This blog explains the qualifying expenditure and the conditions for Structures and Buildings Allowance.
The Structures & Buildings Allowance (SBA) was introduced on 29th October 2018. Subsequently, qualifying expenditure on constructing a commercial building or structure, and in certain circumstances expenditure on acquiring a commercial building or structure, may qualify for the SBA. The SBA is given at an annual rate of 2% of qualifying expenditure on a straight-line basis over 50 years.
The SBA can be claimed for capital expenditure incurred on the construction or purchase of a qualifying building. The construction must begin on or after 29th October 2018 and the contract for construction works must be entered into on or after that date. The SBA can also be claimed on renovation or conversion expenditure as part of an existing building.
The costs of acquiring the land on which the building is constructed does not qualify for SBA, but preparing the land as a site for the construction of the building does qualify for SBA.
The SBA cannot be claimed on residential buildings, and its application is strictly limited to non-residential buildings. Prohibited residential use includes use as a dwelling-house and residential accommodation for school pupils, students, armed forces, etc. Furnished holiday lettings are also excluded.
If the building is used for more than one purpose the qualifying expenditure must be apportioned between the different uses on a just and reasonable basis and the SBA given to each part which qualifies.
The building owner who incurred the qualifying expenditure must make the statement. Subsequent purchasers must obtain a copy of the statement to secure a claim for the SBA.
The allowance statement is a written statement which should include:
- Information to identify the building, such as address and description.
- The date of the earliest written construction contract.
- The total qualifying costs.
- The date the asset was first brought into non-residential use.
There is no requirement to submit the allowance statement to HMRC, but we would strongly recommend it be retained as part of the core business records.
When a building that has had SBAs claimed on it is sold, the seller’s SBA stops. The SBA is then transferred to the new owner who, if entitled, can claim the annual SBA of 2% of the original qualifying expenditure for the remainder of the 50-year period. In the year of disposal an apportionment may be needed to reflect ownership periods.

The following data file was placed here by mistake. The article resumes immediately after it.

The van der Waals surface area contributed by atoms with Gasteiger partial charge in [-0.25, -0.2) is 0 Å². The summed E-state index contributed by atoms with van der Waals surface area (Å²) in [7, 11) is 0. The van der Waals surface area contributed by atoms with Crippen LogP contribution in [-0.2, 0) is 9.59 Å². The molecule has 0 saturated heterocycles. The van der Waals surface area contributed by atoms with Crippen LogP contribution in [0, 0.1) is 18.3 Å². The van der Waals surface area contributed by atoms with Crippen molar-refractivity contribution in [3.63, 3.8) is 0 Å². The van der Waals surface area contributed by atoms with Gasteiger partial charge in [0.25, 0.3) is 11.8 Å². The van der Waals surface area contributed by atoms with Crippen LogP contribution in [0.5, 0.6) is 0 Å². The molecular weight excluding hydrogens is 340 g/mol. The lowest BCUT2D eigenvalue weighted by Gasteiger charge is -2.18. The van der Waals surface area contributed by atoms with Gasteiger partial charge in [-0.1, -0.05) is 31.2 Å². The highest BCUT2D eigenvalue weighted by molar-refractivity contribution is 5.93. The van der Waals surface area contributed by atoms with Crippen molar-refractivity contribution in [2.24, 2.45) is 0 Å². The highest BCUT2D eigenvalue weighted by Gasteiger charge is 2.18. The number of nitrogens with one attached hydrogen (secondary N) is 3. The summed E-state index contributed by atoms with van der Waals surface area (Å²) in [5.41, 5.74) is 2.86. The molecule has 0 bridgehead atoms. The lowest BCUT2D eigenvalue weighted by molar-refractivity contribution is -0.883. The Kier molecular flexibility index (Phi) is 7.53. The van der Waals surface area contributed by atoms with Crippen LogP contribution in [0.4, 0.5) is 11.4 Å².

It is important to note that unlike other capital allowances there are no balancing allowances or charges where the SBA is concerned. Instead, adjustments are potentially required when preparing the capital gains tax computation on disposal.
Where the building is demolished the allowances cease to be available. No balancing adjustments are made. A demolition triggers a deemed disposal for capital gains purposes.
Whilst not an overly generous allowance (a 2% straight line basis means it will take 50 years to receive the full benefit) when considering the penal measures introduced which make residential buy-to-let property ownership unattractive, to receive any form of allowance on property related matters must be seen as a bonus.
How Hallidays can help:
If you would like further advice please contact our expert tax team on 0161 476 8276, email firstname.lastname@example.org or visit https://www.hallidays.co.uk/services/taxation to learn more.
The information contained herein is of a general nature and is not intended to be received as formal professional advice. Whilst we endeavour to provide accurate information, there can be no guarantee that the information is accurate as of the date it is received, or that it will continue to be accurate in the future, due to legislative changes. It is therefore important that before you act upon any information contained herein you seek appropriate professional advice to take account of your exact circumstances.